It was very easy for him to slide into despair at that point, for the man was not only naked, but hungry and thirsty, too. Moreover, he recalled that he was an addict to certain drugs, and the absence of his favorite substances in his system was leading to withdrawal. He began moaning. Then, he took a nap.

When he opened his eyes, the man closed his eyes. Dimly registering that this was abnormal, he then found out that he was someplace atop his actual, physical body, and that he was looking down at himself, which alone would be a notable experience, which was compounded by the realization that his physical form may be dying. His skin was very pale and his mouth was beginning to foam around the edges.

In panic, he tried to enter his body again, in a process that he didn't know how. Unlike in the cartoons, his "ghost" could not "re-enter" his body by "swimming" into it. He was practically hitting his body with his head back and forth; from what he was seeing, that was like a camera spastically zooming in and out.

Startled though he may have been, after a few moments of staring at his motionless body, he had accepted the fact that he had just died.

Very quickly, too, though, the ghost of the man realized that his immaterial form may phase through solid matter, so he did.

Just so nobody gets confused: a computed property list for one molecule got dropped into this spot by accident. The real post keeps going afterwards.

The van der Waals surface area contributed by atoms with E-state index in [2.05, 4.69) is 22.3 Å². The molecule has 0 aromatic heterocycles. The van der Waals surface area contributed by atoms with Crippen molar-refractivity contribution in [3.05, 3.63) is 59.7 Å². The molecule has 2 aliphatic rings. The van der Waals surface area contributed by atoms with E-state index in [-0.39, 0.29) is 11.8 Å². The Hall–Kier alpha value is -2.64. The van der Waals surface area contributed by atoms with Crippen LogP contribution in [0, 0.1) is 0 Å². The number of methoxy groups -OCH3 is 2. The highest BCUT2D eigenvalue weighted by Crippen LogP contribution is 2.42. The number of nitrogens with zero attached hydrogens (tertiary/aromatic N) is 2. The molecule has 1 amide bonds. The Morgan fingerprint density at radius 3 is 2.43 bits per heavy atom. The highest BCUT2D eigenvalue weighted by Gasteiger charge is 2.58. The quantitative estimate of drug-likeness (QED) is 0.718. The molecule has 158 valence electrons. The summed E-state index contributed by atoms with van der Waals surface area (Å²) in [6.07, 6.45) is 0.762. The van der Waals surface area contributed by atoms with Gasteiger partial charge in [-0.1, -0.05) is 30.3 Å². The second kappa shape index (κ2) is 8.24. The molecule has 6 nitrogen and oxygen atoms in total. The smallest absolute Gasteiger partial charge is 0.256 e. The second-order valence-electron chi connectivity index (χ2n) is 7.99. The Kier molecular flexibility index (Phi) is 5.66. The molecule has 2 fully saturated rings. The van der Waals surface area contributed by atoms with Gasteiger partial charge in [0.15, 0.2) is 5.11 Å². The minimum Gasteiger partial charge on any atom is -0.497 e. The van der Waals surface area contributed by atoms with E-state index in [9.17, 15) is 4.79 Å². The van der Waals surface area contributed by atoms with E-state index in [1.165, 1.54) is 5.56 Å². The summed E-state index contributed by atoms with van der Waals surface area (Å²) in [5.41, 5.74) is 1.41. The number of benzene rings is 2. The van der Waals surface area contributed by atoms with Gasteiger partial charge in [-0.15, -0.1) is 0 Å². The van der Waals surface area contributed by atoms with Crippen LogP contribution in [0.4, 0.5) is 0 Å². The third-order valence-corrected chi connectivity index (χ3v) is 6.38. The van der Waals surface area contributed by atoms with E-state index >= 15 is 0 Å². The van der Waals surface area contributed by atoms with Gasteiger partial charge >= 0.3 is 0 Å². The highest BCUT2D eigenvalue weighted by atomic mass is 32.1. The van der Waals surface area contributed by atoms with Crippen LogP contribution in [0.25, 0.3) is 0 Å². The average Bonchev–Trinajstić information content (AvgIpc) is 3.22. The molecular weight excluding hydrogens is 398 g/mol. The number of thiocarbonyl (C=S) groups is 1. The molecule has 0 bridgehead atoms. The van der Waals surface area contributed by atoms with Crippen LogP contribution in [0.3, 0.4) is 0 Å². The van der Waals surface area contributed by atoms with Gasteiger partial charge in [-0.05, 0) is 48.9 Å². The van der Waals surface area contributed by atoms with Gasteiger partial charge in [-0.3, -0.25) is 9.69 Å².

He emerged onto the surface of the world in a large, mostly empty work area. There was nobody around, and apart from the cubicles which were as silent as the dead, there was little to be interested in. He seemed to have awakened to an abandoned era.

His "ghost" lingered there for a minute until he could "hear" the undoubtable sound of someone walking nearby. As a force of habit, he quickly moved behind a cabinet, crouching (or crumpling, in his new ghost form). He waited for the source of the footsteps to enter his field of vision, hoping that he would somehow help him regain his memory.

What a terrible predicament, however! He was dead! The memories physically stored in his brain were now unaccessible and without his brain he could not regain his lost data at all. Also, he was wondering why he could still think, feel, and retain his personality despite being bodiless, and all of the other drivel that he recalled about the soul, the consciousness, and life after death. There was no room for thinking of those in his line of work.

A figure made its way past his position, and the ghost of the man saw the ordinary-looking person enter the second cubicle to the right. Feeling despondent, and also curious, he went out of his hiding place and entered the cubicle, though not before "swimming" up to the ceiling to see who was inside the other cubicles. Each - empty.